A brochure which was mailed to all City of Cape Town account holders some time ago detailed that the city is aware that some citizens are struggling to pay for municipal services. The printed info seeks to assists pensioners, the unemployed, the disabled and those who are in genuine financial need.
Equipped with the relevant info I publicised my readiness to assist people on two community radio stations and at any occasion that I was allowed. What followed was a stream of people who sought help with regards to the paper work. Though the documents are self-explanatory, any person familiar with community work knows that issues are not always as forthright as initially communicated. On the other hand, I was unprepared for the charlatans hidden in the woodwork.
One example included a person who was not the owner of the property. Ostensibly the actual owner had gone on holiday. As a shareholder in the property, my visitor did not live at the property but was in charge of letting the premises. An absconded tenant had seemingly incurred a massive service related debt [water, electricity etc.] which was admittedly posted to my visitor.
I was left wondering; why Council should benefit a person who obviously receives an income from a property she had shares in when the titled owner was on holiday. While I was prepared to help those with genuine poverty issues, I was left interrogating my dilemma. When a person goes on holiday while owing Council service related debt, was I obliged to help? Is it the municipality’s role to collect from occupants who abscond or from the property owner?
As the leader of a nascent political party, every vote is vital and so I decided to consult. According to Moulana Yusuf Karaan, a juristic and an ethics expert at the Muslim Judicial Council, when a person is able to pay for municipal or any services rendered, by Islamic law that person is obligated to pay.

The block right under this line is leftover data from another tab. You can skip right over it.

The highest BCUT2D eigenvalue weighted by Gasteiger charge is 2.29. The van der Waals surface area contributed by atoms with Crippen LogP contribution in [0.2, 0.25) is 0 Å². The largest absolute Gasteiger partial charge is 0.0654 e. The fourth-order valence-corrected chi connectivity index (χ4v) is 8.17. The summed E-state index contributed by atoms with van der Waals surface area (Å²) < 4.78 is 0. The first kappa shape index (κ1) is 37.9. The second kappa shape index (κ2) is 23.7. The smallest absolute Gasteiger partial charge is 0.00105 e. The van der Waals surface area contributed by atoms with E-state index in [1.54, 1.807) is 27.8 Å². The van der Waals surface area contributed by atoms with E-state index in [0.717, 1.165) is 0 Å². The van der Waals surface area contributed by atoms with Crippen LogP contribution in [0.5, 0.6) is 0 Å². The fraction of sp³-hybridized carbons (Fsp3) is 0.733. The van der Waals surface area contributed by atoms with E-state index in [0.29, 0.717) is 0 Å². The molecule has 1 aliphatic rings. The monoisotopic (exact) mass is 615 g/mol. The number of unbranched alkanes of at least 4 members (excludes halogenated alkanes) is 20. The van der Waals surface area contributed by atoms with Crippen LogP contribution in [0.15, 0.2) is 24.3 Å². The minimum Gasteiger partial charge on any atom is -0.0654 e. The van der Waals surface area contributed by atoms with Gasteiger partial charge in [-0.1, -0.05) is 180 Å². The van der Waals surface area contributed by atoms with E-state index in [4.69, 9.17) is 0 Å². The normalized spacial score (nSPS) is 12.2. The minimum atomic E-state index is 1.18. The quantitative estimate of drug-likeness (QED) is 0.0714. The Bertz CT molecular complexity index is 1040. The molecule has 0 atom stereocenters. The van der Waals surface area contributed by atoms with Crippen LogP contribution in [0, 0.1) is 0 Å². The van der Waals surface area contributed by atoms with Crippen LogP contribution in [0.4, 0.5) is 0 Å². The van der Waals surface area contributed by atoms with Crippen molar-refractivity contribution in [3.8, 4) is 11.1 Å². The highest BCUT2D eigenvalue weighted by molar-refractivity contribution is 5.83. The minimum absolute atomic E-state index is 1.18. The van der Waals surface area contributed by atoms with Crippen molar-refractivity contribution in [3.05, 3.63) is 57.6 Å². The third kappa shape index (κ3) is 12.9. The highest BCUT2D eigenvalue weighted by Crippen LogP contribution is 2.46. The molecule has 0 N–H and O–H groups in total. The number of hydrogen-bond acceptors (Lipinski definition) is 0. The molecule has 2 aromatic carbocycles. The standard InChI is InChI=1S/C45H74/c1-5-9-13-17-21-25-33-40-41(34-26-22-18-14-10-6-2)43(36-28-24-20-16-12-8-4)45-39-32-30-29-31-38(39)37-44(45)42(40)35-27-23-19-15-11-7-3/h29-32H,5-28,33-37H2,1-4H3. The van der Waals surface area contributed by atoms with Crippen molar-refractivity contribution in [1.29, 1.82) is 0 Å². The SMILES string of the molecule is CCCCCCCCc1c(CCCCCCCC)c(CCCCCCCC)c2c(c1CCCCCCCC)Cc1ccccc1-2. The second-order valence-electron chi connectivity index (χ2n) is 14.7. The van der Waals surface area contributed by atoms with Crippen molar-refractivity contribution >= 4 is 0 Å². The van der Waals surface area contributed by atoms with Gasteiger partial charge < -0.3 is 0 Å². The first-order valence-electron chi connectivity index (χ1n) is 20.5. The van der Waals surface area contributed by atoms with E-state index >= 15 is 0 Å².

The Moulana also confirmed that it is not befitting a person to accept charity of any sort if he/she can refrain from doing so. He also suggested that those who live in the leafier suburbs should rather moderate their standard of comfort when they are struggling to pay for services. While helping the working class with genuine financial issues is elementary, attempts at serving the middle class have proven to be an experience fraught with ethical dilemmas.
Another case was a ratepayer who claimed that she was unemployed and entitled to an indigent grant. When I informed her that the application process required a three month bank statement to verify her financial situation, she gawked, got up and did not return.
According to Robert Byrne “democracy is being allowed to vote for the candidate you dislike the least”. Principles and ethics aside, since the major political parties spend most of their energies pointing out the faults of each other, securing that disenchanted voter may be attainable after all.
Cllr Yagyah Adams
Cape Muslim Congress